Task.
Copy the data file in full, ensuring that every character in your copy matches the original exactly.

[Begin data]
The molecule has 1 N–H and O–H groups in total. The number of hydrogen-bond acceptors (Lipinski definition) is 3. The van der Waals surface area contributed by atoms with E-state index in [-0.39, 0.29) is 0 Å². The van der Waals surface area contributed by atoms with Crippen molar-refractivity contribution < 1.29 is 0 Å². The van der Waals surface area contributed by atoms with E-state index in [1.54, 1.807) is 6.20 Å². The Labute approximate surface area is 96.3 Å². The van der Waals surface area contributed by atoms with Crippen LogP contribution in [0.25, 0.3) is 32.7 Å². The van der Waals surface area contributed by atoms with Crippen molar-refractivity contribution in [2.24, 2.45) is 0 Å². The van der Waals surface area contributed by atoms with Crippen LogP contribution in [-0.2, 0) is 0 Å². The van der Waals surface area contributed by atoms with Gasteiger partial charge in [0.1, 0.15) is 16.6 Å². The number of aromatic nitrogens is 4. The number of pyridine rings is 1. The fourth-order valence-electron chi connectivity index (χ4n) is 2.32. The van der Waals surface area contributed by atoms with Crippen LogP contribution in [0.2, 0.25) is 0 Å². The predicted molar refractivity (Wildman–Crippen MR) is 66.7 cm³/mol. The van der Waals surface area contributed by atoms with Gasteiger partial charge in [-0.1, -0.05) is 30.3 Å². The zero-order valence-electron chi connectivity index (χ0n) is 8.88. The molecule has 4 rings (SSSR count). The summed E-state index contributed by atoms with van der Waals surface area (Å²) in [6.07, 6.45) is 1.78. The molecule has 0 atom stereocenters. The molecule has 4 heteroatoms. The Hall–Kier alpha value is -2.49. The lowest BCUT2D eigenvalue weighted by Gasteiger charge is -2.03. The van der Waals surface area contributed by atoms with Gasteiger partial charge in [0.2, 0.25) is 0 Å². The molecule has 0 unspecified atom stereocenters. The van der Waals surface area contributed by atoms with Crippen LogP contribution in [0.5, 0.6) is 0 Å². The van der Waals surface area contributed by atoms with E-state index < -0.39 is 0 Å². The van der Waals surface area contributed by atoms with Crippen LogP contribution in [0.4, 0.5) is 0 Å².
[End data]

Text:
The molecule has 1 N–H and O–H groups in total. The number of hydrogen-bond acceptors (Lipinski definition) is 3. The van der Waals surface area contributed by atoms with E-state index in [-0.39, 0.29) is 0 Å². The van der Waals surface area contributed by atoms with Crippen molar-refractivity contribution < 1.29 is 0 Å². The van der Waals surface area contributed by atoms with E-state index in [1.54, 1.807) is 6.20 Å². The Labute approximate surface area is 96.3 Å². The van der Waals surface area contributed by atoms with Crippen LogP contribution in [0.25, 0.3) is 32.7 Å². The van der Waals surface area contributed by atoms with Crippen molar-refractivity contribution in [2.24, 2.45) is 0 Å². The van der Waals surface area contributed by atoms with Crippen LogP contribution in [-0.2, 0) is 0 Å². The van der Waals surface area contributed by atoms with Gasteiger partial charge in [0.1, 0.15) is 16.6 Å². The number of aromatic nitrogens is 4. The number of pyridine rings is 1. The fourth-order valence-electron chi connectivity index (χ4n) is 2.32. The van der Waals surface area contributed by atoms with Crippen LogP contribution in [0.2, 0.25) is 0 Å². The predicted molar refractivity (Wildman–Crippen MR) is 66.7 cm³/mol. The van der Waals surface area contributed by atoms with Gasteiger partial charge in [-0.1, -0.05) is 30.3 Å². The zero-order valence-electron chi connectivity index (χ0n) is 8.88. The molecule has 4 rings (SSSR count). The summed E-state index contributed by atoms with van der Waals surface area (Å²) in [6.07, 6.45) is 1.78. The molecule has 0 atom stereocenters. The molecule has 4 heteroatoms. The Hall–Kier alpha value is -2.49. The lowest BCUT2D eigenvalue weighted by Gasteiger charge is -2.03. The van der Waals surface area contributed by atoms with Gasteiger partial charge in [0.2, 0.25) is 0 Å². The molecule has 0 unspecified atom stereocenters. The van der Waals surface area contributed by atoms with Crippen LogP contribution in [0.5, 0.6) is 0 Å². The van der Waals surface area contributed by atoms with E-state index < -0.39 is 0 Å². The van der Waals surface area contributed by atoms with Crippen LogP contribution in [0.4, 0.5) is 0 Å².